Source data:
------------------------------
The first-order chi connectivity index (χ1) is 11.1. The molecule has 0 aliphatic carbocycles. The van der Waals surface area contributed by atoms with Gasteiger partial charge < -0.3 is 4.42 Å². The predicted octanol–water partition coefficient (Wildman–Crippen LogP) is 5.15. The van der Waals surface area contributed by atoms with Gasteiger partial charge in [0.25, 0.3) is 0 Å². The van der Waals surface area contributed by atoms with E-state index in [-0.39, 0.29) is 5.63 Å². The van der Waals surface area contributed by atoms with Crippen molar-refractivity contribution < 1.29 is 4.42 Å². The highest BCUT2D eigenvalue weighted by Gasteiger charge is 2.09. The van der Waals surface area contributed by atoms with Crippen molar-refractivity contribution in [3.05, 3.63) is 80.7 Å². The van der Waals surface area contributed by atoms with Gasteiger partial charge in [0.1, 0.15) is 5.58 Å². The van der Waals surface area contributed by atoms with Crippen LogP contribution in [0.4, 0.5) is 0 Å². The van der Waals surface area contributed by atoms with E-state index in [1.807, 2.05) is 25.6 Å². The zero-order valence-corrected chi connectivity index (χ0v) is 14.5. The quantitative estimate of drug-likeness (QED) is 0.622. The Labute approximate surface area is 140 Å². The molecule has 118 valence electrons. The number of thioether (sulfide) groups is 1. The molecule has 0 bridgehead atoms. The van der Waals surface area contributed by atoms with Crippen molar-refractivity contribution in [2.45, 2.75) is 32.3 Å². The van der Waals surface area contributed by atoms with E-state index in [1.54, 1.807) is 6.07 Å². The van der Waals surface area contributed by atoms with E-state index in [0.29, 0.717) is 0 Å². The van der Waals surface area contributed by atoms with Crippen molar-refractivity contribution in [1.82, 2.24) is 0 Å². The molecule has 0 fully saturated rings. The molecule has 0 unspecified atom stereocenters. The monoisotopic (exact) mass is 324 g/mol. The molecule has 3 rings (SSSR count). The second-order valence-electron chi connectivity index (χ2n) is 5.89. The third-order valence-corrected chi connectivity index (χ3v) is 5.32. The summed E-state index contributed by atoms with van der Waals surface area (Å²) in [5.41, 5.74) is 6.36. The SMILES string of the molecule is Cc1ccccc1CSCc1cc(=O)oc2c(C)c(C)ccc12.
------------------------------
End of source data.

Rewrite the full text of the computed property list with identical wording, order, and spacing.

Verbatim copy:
The first-order chi connectivity index (χ1) is 11.1. The molecule has 0 aliphatic carbocycles. The van der Waals surface area contributed by atoms with Gasteiger partial charge < -0.3 is 4.42 Å². The predicted octanol–water partition coefficient (Wildman–Crippen LogP) is 5.15. The van der Waals surface area contributed by atoms with Gasteiger partial charge in [0.25, 0.3) is 0 Å². The van der Waals surface area contributed by atoms with E-state index in [-0.39, 0.29) is 5.63 Å². The van der Waals surface area contributed by atoms with Crippen molar-refractivity contribution < 1.29 is 4.42 Å². The highest BCUT2D eigenvalue weighted by Gasteiger charge is 2.09. The van der Waals surface area contributed by atoms with Crippen molar-refractivity contribution in [3.05, 3.63) is 80.7 Å². The van der Waals surface area contributed by atoms with Gasteiger partial charge in [0.1, 0.15) is 5.58 Å². The van der Waals surface area contributed by atoms with Crippen LogP contribution in [0.4, 0.5) is 0 Å². The van der Waals surface area contributed by atoms with E-state index in [1.807, 2.05) is 25.6 Å². The zero-order valence-corrected chi connectivity index (χ0v) is 14.5. The quantitative estimate of drug-likeness (QED) is 0.622. The Labute approximate surface area is 140 Å². The molecule has 118 valence electrons. The number of thioether (sulfide) groups is 1. The molecule has 0 bridgehead atoms. The van der Waals surface area contributed by atoms with Crippen molar-refractivity contribution in [2.45, 2.75) is 32.3 Å². The van der Waals surface area contributed by atoms with E-state index in [1.54, 1.807) is 6.07 Å². The van der Waals surface area contributed by atoms with E-state index in [0.29, 0.717) is 0 Å². The van der Waals surface area contributed by atoms with Crippen molar-refractivity contribution in [1.82, 2.24) is 0 Å². The molecule has 0 fully saturated rings. The molecule has 0 unspecified atom stereocenters. The monoisotopic (exact) mass is 324 g/mol. The molecule has 3 rings (SSSR count). The second-order valence-electron chi connectivity index (χ2n) is 5.89. The third-order valence-corrected chi connectivity index (χ3v) is 5.32. The summed E-state index contributed by atoms with van der Waals surface area (Å²) in [5.41, 5.74) is 6.36. The SMILES string of the molecule is Cc1ccccc1CSCc1cc(=O)oc2c(C)c(C)ccc12.